Julie Kim (English, Fordham)
Thursday, April 1
Dogwood Room, IMU, 4-5:30.
"Tactics of Taste: Food, Alliance, and Resistance in the Early Caribbean"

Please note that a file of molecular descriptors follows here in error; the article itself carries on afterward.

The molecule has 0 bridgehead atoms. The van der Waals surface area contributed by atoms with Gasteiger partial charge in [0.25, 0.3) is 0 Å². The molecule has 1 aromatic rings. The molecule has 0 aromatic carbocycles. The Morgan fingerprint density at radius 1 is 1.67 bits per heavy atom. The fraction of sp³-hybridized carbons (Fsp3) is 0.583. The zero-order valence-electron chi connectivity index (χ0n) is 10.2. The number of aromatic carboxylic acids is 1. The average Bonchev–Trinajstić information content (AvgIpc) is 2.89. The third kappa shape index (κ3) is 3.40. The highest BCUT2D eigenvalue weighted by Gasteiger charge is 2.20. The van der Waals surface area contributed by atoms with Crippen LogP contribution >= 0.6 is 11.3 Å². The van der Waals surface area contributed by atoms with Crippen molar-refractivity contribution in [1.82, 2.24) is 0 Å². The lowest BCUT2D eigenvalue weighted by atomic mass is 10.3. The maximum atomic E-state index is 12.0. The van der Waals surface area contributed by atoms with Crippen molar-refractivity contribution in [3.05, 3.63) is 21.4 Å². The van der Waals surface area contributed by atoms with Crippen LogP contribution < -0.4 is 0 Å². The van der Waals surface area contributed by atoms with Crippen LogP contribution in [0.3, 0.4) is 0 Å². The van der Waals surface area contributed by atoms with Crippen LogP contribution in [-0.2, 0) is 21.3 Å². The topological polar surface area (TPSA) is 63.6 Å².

Food and culinary rituals have played central symbolic roles in imperial ideologies of assimilation and cultural mixing. Nevertheless, descriptions of food in accounts of the colonial Caribbean reveal heated conflicts taking place among Europeans, Africans, and Amerindians over matters of cuisine and consumption. Of course, these groups did have to accommodate each other in order to survive the extreme transformations in daily life and societal structure that characterized emerging plantation regimes. In particular, Africans and Amerindians often had to acquiesce to the appropriation not only of their labor but also of their knowledge of plants, animals, and cuisine. Yet the diverse environments of the Caribbean also provided individuals with modes of resistance—what I am calling tactics of taste—that suggest new ways of understanding and foregrounding the roles played by non-Europeans in the history of the region.